If we can evaluate these projects, jobs and programs on an individual basis and come to a simple understanding of the make-up of each and what a winning plan would look like, I think we can increase our performance, satisfaction, and make our results more consistent and minimize our angst.
So here’s my suggestion:
Use the matrix below and fill in your projects and tasks where you think they should go. Use this as your measuring stick:
Potential Value – consider the assignment based on its ability to contribute revenue to the firm and/or build important relationship(s).
Your ability (that is, will you be allowed) to drive (a/k/a/ control) the project or provide innovation to the project
- . If you are new to the firm, you may not know this — a lot depends on culture, how lawyers and staff collaborate on things, etc.
- Once you plot your projects, use the matrix to identify the following three areas associated with any task, project or program in the associated quadrant:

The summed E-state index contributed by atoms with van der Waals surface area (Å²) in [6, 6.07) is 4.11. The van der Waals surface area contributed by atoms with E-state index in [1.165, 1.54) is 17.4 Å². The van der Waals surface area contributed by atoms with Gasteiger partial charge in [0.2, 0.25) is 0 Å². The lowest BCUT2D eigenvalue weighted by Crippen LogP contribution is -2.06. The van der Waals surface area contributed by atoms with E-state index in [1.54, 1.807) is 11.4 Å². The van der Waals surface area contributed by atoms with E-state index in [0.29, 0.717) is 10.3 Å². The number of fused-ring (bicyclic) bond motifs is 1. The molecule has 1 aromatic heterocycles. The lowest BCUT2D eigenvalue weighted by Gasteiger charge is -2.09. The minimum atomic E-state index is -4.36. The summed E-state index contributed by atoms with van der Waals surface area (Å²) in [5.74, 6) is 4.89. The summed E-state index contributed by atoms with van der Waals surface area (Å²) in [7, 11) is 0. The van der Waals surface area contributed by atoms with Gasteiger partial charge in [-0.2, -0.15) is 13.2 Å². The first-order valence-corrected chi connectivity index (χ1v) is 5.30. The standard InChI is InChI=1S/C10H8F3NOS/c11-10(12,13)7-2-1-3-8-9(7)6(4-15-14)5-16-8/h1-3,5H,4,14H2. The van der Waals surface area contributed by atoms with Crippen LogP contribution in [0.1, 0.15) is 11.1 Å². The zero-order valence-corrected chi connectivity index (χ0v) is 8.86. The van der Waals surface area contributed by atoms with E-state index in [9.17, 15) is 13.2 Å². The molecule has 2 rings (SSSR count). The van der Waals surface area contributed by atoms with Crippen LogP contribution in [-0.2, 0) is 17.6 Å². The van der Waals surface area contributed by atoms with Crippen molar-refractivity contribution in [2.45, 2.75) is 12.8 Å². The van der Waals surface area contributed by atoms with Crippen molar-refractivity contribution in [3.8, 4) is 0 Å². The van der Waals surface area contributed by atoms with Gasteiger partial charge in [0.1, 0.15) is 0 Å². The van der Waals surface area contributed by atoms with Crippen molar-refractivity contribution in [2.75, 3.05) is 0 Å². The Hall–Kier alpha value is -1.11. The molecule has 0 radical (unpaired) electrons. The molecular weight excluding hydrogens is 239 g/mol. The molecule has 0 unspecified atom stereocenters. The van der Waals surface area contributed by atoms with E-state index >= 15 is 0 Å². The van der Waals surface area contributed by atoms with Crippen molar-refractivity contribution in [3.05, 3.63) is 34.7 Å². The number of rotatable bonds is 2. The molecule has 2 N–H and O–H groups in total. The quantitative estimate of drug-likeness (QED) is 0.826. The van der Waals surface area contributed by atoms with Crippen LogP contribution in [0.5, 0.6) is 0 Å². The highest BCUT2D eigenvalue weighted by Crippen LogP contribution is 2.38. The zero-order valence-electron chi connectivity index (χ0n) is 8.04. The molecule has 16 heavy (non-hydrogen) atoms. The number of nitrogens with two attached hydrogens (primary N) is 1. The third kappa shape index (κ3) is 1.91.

1. What should your orientation for that project be?
2. What defines your process for execution?
3. What is the central success factor for the project?
As you put your various projects on the matrix, consider the recommended approach we use. Let me review each quadrant’s framework:
The Northwest Quadrant
The projects, tasks and activities in this quadrant are characterized by the potential for better than average ability to generate either new revenue or build relationships, while having a very limited ability for the marketing team to drive/control them or provide any innovation to them.
The appropriate orientation for these is:
1. Your entire focus should be on execution; not adding value, not forcing it in a direction. Most likely, the attorneys and leadership just want it done and aren’t looking for anything other than the project getting done.